What is piriformis syndrome?

Updated: Nov 03, 2020
  • Author: Mary Louise Caire, MD; Chief Editor: Erik D Schraga, MD  more...
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Piriformis syndrome is a common cause of buttock and posterior leg pain. Pain in these areas can begin spontaneously or after an injury. The symptoms are commonly seen in patients with other inflammatory conditions and in patients who sit for most of their work day.

The pain usually begins when the piriformis muscle becomes taut, tender, and contracted. This process causes a deep aching sensation in the midgluteal region that is sometimes associated with pain radiating down the posterior leg or up to the lower back. The tight piriformis may cause a nerve and vessel entrapment syndrome as a consequence of its close proximity to the sciatic nerve and surrounding vessels.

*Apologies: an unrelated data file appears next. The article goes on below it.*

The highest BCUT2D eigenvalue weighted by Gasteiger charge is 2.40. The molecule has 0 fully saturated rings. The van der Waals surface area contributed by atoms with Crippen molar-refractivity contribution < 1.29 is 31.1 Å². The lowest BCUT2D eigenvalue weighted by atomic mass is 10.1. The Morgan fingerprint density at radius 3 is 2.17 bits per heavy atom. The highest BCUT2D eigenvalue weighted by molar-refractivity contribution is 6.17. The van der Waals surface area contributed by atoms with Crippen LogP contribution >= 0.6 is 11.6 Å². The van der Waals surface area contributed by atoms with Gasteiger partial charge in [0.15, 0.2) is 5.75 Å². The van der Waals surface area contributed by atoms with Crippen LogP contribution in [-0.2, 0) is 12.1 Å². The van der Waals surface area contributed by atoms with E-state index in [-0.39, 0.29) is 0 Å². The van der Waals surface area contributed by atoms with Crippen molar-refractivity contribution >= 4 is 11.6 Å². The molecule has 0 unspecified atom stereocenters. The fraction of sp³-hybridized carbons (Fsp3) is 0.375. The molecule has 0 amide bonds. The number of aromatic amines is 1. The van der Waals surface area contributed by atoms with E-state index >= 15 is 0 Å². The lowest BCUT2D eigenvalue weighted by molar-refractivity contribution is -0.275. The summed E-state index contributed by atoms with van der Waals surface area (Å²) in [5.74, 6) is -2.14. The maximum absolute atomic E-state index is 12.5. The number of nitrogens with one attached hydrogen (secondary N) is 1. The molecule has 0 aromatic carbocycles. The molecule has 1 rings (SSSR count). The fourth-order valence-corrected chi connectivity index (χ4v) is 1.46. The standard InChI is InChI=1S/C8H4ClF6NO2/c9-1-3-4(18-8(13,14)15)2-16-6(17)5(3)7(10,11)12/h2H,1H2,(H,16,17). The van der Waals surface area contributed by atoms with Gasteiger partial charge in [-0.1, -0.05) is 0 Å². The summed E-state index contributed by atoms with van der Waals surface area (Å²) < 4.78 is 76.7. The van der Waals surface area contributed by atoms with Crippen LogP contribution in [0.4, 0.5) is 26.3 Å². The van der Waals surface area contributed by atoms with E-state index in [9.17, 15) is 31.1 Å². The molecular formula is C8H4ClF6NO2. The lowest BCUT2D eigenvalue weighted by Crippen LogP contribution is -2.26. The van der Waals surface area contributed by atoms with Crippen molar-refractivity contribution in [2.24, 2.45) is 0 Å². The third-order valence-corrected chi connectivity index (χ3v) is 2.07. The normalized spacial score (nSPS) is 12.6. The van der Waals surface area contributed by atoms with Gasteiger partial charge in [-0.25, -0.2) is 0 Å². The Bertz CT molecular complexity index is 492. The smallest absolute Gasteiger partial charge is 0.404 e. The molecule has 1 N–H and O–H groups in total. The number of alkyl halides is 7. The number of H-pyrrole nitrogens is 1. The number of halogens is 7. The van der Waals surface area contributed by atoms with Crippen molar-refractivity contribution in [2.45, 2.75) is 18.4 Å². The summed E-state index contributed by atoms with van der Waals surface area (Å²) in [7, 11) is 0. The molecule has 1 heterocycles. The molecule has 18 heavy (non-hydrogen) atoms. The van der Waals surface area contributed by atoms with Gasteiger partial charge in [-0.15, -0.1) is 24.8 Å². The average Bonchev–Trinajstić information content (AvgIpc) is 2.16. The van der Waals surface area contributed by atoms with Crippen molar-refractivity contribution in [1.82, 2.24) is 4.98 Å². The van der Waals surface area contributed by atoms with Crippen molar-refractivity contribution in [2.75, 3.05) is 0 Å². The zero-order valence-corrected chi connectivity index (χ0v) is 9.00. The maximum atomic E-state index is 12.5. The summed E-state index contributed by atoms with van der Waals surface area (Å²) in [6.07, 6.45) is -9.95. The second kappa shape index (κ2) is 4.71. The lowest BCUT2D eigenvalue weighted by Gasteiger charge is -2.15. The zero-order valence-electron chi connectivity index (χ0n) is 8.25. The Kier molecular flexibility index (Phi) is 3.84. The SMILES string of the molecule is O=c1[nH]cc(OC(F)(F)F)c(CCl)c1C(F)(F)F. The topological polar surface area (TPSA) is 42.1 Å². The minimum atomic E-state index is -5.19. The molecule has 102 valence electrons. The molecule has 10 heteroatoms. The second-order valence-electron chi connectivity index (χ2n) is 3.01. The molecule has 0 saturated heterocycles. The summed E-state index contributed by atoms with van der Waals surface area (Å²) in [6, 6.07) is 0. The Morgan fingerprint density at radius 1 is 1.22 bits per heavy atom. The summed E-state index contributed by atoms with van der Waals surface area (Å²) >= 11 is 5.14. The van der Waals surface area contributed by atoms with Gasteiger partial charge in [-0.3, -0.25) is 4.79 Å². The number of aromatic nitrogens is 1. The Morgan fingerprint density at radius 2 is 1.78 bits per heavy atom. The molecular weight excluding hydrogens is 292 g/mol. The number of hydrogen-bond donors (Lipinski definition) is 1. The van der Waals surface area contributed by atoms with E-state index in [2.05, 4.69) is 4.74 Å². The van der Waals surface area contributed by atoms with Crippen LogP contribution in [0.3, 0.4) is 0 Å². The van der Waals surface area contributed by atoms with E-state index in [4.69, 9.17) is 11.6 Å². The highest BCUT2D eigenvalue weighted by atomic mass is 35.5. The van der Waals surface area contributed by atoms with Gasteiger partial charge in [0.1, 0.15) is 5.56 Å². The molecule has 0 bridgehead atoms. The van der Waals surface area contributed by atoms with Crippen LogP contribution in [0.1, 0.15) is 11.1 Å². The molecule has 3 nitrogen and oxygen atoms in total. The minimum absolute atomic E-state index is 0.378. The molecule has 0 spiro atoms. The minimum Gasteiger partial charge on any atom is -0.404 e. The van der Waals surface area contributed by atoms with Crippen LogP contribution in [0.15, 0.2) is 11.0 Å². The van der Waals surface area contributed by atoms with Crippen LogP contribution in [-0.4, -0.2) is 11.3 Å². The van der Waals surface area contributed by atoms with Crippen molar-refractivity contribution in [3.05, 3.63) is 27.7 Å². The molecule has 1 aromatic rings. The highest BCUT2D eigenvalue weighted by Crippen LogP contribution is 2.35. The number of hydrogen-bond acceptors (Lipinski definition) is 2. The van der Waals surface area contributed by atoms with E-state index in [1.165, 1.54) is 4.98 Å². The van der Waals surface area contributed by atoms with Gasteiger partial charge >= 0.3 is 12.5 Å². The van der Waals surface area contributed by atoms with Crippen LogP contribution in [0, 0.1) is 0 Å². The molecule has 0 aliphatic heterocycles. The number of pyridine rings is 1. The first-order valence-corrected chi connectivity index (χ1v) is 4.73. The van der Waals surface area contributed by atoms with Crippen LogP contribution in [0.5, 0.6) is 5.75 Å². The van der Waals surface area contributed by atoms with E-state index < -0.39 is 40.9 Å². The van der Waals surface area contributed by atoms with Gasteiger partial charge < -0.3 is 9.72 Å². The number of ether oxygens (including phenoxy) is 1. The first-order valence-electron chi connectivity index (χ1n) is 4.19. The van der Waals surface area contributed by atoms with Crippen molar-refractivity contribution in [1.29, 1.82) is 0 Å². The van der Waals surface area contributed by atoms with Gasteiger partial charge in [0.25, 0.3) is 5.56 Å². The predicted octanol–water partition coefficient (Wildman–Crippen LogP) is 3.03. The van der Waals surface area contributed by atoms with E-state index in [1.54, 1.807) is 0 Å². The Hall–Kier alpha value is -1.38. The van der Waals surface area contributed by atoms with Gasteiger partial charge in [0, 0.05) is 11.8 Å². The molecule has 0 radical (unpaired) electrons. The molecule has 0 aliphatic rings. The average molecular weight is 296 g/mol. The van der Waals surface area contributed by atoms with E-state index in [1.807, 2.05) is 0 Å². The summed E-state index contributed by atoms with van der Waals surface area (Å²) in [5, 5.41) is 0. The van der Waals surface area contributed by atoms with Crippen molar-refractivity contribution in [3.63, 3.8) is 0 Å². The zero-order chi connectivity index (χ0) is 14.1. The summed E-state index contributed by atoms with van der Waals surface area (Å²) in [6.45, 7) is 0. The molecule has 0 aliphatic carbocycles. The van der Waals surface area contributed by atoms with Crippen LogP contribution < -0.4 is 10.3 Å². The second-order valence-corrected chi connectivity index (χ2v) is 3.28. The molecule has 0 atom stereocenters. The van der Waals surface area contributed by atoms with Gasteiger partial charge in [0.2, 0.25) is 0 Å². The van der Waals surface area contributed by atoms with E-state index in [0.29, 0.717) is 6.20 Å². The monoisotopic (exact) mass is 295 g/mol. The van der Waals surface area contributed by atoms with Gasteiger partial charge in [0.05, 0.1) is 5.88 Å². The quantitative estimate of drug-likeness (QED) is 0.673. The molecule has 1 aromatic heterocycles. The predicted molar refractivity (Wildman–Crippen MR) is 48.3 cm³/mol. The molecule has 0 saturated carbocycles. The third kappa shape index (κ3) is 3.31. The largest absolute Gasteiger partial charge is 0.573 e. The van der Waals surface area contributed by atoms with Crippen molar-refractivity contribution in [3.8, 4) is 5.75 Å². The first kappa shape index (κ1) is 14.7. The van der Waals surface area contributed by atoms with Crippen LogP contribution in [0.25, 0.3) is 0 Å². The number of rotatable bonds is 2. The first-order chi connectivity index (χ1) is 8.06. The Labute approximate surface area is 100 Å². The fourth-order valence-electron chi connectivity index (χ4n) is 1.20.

Piriformis syndrome may constitute as many as 6-8% of low back pain conditions associated with sciatica. [1] Some patients experience symptoms in all five toes (multiple dermatomes) rather than in either lateral toes (S1 radiculopathy) or medial toes (L5 radiculopathy), as is generally the case in patients with herniated lumbar discs. The straight-leg raise (SLR) test is generally negative. Pain in the gluteal area is the predominant symptom. Numbness or weakness is rare. [2]

Piriformis syndrome is frequently a diagnosis of exclusion. Before the diagnosis is made, other causes of gluteal, hip, and leg pain must be ruled out (see Periprocedural Care). Michel et al created a 12-point clinical scoring system for standardization of the diagnosis and development of a treatment plan for piriformis syndrome. [3]

Many forms of therapy, medication, and injections have been used effectively to alleviate the pain associated with piriformis syndrome. This topic describes the most commonly piriform injection techniques (see Technique). [4]

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